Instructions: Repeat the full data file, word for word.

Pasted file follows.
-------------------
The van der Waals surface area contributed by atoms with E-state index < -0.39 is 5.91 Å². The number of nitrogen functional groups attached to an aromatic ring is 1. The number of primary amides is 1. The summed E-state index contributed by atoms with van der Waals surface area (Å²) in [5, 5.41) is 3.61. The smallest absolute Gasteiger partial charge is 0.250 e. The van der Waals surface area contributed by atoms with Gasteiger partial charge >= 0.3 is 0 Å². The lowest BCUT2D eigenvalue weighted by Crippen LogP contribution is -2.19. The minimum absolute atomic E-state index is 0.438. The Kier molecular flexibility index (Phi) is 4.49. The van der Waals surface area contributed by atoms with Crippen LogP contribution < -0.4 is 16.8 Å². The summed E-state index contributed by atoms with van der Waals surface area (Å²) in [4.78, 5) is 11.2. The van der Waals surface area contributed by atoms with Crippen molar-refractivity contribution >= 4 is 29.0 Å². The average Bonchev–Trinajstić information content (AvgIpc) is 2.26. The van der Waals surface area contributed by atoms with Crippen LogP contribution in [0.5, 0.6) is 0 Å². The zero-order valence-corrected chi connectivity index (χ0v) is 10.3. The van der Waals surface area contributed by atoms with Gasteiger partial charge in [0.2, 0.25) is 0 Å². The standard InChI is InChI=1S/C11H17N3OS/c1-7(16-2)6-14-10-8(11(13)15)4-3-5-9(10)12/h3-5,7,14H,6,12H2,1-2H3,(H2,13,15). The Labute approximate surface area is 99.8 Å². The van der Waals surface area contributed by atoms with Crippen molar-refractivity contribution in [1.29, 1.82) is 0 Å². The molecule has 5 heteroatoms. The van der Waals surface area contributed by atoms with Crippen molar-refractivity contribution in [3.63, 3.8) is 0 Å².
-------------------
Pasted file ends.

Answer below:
The van der Waals surface area contributed by atoms with E-state index < -0.39 is 5.91 Å². The number of nitrogen functional groups attached to an aromatic ring is 1. The number of primary amides is 1. The summed E-state index contributed by atoms with van der Waals surface area (Å²) in [5, 5.41) is 3.61. The smallest absolute Gasteiger partial charge is 0.250 e. The van der Waals surface area contributed by atoms with Gasteiger partial charge >= 0.3 is 0 Å². The lowest BCUT2D eigenvalue weighted by Crippen LogP contribution is -2.19. The minimum absolute atomic E-state index is 0.438. The Kier molecular flexibility index (Phi) is 4.49. The van der Waals surface area contributed by atoms with Crippen LogP contribution < -0.4 is 16.8 Å². The summed E-state index contributed by atoms with van der Waals surface area (Å²) in [4.78, 5) is 11.2. The van der Waals surface area contributed by atoms with Crippen molar-refractivity contribution >= 4 is 29.0 Å². The average Bonchev–Trinajstić information content (AvgIpc) is 2.26. The van der Waals surface area contributed by atoms with Crippen LogP contribution in [0.5, 0.6) is 0 Å². The zero-order valence-corrected chi connectivity index (χ0v) is 10.3. The van der Waals surface area contributed by atoms with Gasteiger partial charge in [0.2, 0.25) is 0 Å². The standard InChI is InChI=1S/C11H17N3OS/c1-7(16-2)6-14-10-8(11(13)15)4-3-5-9(10)12/h3-5,7,14H,6,12H2,1-2H3,(H2,13,15). The Labute approximate surface area is 99.8 Å². The van der Waals surface area contributed by atoms with Crippen molar-refractivity contribution in [1.29, 1.82) is 0 Å². The molecule has 5 heteroatoms. The van der Waals surface area contributed by atoms with Crippen molar-refractivity contribution in [3.63, 3.8) is 0 Å².